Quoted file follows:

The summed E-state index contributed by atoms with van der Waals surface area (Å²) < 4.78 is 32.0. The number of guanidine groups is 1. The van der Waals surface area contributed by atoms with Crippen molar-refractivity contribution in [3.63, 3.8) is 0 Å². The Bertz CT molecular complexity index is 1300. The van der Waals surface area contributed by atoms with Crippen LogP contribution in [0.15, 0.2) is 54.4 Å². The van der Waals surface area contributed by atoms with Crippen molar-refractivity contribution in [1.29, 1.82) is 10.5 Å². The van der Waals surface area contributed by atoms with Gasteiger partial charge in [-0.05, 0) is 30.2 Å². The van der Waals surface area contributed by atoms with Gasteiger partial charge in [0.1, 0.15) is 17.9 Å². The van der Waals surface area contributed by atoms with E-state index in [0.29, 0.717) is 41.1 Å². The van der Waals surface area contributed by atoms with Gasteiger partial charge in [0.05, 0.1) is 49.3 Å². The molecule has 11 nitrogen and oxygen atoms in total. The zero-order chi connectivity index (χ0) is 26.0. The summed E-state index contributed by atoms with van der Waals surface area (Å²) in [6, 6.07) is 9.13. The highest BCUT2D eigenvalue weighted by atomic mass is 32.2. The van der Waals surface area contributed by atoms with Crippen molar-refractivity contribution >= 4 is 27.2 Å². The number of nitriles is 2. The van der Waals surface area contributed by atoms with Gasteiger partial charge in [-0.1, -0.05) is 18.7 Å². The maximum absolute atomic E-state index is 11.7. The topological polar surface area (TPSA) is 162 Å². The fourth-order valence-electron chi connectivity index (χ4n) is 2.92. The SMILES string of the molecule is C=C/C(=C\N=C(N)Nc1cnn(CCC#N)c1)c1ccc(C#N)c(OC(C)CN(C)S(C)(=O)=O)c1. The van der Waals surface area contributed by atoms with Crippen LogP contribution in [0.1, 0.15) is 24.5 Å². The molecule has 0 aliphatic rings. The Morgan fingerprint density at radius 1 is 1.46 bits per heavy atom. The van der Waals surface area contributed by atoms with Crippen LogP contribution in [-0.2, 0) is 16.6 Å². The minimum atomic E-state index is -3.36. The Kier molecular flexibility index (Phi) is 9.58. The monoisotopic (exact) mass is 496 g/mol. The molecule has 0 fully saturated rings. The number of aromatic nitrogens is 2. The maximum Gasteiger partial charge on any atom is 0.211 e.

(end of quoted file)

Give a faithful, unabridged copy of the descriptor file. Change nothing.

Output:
The summed E-state index contributed by atoms with van der Waals surface area (Å²) < 4.78 is 32.0. The number of guanidine groups is 1. The van der Waals surface area contributed by atoms with Crippen molar-refractivity contribution in [3.63, 3.8) is 0 Å². The Bertz CT molecular complexity index is 1300. The van der Waals surface area contributed by atoms with Crippen LogP contribution in [0.15, 0.2) is 54.4 Å². The van der Waals surface area contributed by atoms with Crippen molar-refractivity contribution in [1.29, 1.82) is 10.5 Å². The van der Waals surface area contributed by atoms with Gasteiger partial charge in [-0.05, 0) is 30.2 Å². The van der Waals surface area contributed by atoms with Gasteiger partial charge in [0.1, 0.15) is 17.9 Å². The van der Waals surface area contributed by atoms with E-state index in [0.29, 0.717) is 41.1 Å². The van der Waals surface area contributed by atoms with Gasteiger partial charge in [0.05, 0.1) is 49.3 Å². The molecule has 11 nitrogen and oxygen atoms in total. The zero-order chi connectivity index (χ0) is 26.0. The summed E-state index contributed by atoms with van der Waals surface area (Å²) in [6, 6.07) is 9.13. The highest BCUT2D eigenvalue weighted by atomic mass is 32.2. The van der Waals surface area contributed by atoms with Crippen molar-refractivity contribution >= 4 is 27.2 Å². The number of nitriles is 2. The van der Waals surface area contributed by atoms with Gasteiger partial charge in [-0.1, -0.05) is 18.7 Å². The maximum absolute atomic E-state index is 11.7. The topological polar surface area (TPSA) is 162 Å². The fourth-order valence-electron chi connectivity index (χ4n) is 2.92. The SMILES string of the molecule is C=C/C(=C\N=C(N)Nc1cnn(CCC#N)c1)c1ccc(C#N)c(OC(C)CN(C)S(C)(=O)=O)c1. The van der Waals surface area contributed by atoms with Crippen LogP contribution in [0.1, 0.15) is 24.5 Å². The molecule has 0 aliphatic rings. The Morgan fingerprint density at radius 1 is 1.46 bits per heavy atom. The van der Waals surface area contributed by atoms with Crippen LogP contribution in [-0.2, 0) is 16.6 Å². The minimum atomic E-state index is -3.36. The Kier molecular flexibility index (Phi) is 9.58. The monoisotopic (exact) mass is 496 g/mol. The molecule has 0 fully saturated rings. The number of aromatic nitrogens is 2. The maximum Gasteiger partial charge on any atom is 0.211 e.